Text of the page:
what is the derivative of (sinx)^tanx??
logarithmic differentiation ...
$\displaystyle y = (\sin{x})^{\tan{x}}$
$\displaystyle \ln(y) = \ln\left[(\sin{x})^{\tan{x}}\right]$
$\displaystyle \ln(y) = \tan{x} \cdot \ln(\sin{x})$
take the derivative w/r to x ...
$\displaystyle \frac{y'}{y} = \tan{x} \cdot \frac{\cos{x}}{\sin{x}} + \ln(\sin{x}) \cdot \sec^2{x}$
$\displaystyle \frac{y'}{y} = 1 + \sec^2{x} \cdot \ln(\sin{x})$
$\displaystyle y' = (\sin{x})^{\tan{x}}\left[1 + \sec^2{x} \cdot \ln(\sin{x})\right]$
$\displaystyle sin(x)^{tan(x)} = y$
$\displaystyle log(y) = tan(x)log(sin(x)) $
$\displaystyle
\frac{1}{y} \frac{dy}{dx} = sec^2(x)log(sin(x)) + tan(x)\times cos(x)\times \frac{1}{sin(x)} $ ------Using Chain Rule
$\displaystyle
\frac{dy}{dx} = y\times (sec^2(x)log(sin(x)) + 1) $
If you want put the value of y in RHS that's your answer
EDIT: Skeeter won
why did you not mention that to begin with?
$\displaystyle y = x^{\sin{x}^{\tan{x}}}$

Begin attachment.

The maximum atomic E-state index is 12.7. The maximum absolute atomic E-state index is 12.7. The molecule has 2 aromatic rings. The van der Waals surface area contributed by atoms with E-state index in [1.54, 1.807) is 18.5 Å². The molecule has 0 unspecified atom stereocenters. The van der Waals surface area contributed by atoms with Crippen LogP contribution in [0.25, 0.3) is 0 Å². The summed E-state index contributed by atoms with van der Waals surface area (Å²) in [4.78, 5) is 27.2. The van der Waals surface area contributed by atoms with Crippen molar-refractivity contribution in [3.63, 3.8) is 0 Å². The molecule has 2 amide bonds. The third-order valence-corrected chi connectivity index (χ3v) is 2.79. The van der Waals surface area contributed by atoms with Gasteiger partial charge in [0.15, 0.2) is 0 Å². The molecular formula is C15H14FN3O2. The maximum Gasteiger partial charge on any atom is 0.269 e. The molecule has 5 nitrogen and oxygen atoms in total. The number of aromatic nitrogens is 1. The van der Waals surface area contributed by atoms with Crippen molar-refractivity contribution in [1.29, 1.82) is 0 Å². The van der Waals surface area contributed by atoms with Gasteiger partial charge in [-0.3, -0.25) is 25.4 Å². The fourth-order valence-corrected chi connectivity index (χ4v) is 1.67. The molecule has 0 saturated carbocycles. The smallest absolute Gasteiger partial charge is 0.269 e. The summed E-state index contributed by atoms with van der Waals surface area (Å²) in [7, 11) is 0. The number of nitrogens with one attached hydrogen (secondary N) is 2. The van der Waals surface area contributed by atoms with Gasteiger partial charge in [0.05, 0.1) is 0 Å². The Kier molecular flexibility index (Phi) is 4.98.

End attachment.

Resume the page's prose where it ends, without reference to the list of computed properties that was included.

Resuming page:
$\displaystyle \ln{y} = \ln\left(x^{\sin{x}^{\tan{x}}}\right)$
$\displaystyle \ln{y} = \sin{x}^{\tan{x}} \cdot \ln{x}$
use the product rule ...
$\displaystyle \frac{y'}{y} = \sin{x}^{\tan{x}} \cdot \frac{1}{x} + \ln{x} \cdot (derivative \, from \, my \, previous \, post)$
finish up.
Yes, you can, using the chain rule.
By the way, here's an interesting point: if $\displaystyle y= f(x)^{g(x)}$, where f and g are integrable functions, there are two common mistakes in finding the derivative:
1) Ignore the fact that g is a variable and use the power law:
$\displaystyle y'= g(x) f(x)^{g(x)-1}$
2) Ignore the fact that f is a variable and treat it as an exponential:
$\displaystyle y'= ln(f(x)) f(x)^{g(x)}$
As I said, those are both wrong. The correct derivative is the sum of those!
$\displaystyle y'= g(x) f(x)^{g(x)-1}+ ln(f(x)) f(x)^{g(x)}$